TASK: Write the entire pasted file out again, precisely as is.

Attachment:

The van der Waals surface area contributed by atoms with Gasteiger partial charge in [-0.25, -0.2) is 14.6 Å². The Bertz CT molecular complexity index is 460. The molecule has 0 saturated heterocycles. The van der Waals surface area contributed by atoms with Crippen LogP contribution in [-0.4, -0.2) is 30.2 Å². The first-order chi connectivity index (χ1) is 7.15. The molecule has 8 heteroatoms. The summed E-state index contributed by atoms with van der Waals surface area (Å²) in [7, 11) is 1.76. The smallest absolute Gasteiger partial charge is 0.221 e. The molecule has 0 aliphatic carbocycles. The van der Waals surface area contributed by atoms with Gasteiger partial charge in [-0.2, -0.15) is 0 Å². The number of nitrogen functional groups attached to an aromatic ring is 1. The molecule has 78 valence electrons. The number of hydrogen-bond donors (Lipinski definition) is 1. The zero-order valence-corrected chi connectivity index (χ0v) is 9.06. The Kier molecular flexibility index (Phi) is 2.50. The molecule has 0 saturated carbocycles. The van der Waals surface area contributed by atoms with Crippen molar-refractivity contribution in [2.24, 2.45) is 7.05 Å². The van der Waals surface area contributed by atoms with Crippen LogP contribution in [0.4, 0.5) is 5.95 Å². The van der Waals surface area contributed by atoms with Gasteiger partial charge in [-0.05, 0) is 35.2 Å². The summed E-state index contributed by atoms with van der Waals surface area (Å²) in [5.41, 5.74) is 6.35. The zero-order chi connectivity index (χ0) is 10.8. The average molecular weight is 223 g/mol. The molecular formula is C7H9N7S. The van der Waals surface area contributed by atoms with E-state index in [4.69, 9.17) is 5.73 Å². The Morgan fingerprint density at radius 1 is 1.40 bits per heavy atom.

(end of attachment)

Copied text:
The van der Waals surface area contributed by atoms with Gasteiger partial charge in [-0.25, -0.2) is 14.6 Å². The Bertz CT molecular complexity index is 460. The molecule has 0 saturated heterocycles. The van der Waals surface area contributed by atoms with Crippen LogP contribution in [-0.4, -0.2) is 30.2 Å². The first-order chi connectivity index (χ1) is 7.15. The molecule has 8 heteroatoms. The summed E-state index contributed by atoms with van der Waals surface area (Å²) in [7, 11) is 1.76. The smallest absolute Gasteiger partial charge is 0.221 e. The molecule has 0 aliphatic carbocycles. The van der Waals surface area contributed by atoms with Gasteiger partial charge in [-0.2, -0.15) is 0 Å². The number of nitrogen functional groups attached to an aromatic ring is 1. The molecule has 78 valence electrons. The number of hydrogen-bond donors (Lipinski definition) is 1. The zero-order valence-corrected chi connectivity index (χ0v) is 9.06. The Kier molecular flexibility index (Phi) is 2.50. The molecule has 0 saturated carbocycles. The van der Waals surface area contributed by atoms with Crippen molar-refractivity contribution in [2.24, 2.45) is 7.05 Å². The van der Waals surface area contributed by atoms with Crippen LogP contribution in [0.4, 0.5) is 5.95 Å². The van der Waals surface area contributed by atoms with Gasteiger partial charge in [-0.05, 0) is 35.2 Å². The summed E-state index contributed by atoms with van der Waals surface area (Å²) in [5.41, 5.74) is 6.35. The zero-order chi connectivity index (χ0) is 10.8. The average molecular weight is 223 g/mol. The molecular formula is C7H9N7S. The van der Waals surface area contributed by atoms with E-state index in [4.69, 9.17) is 5.73 Å². The Morgan fingerprint density at radius 1 is 1.40 bits per heavy atom.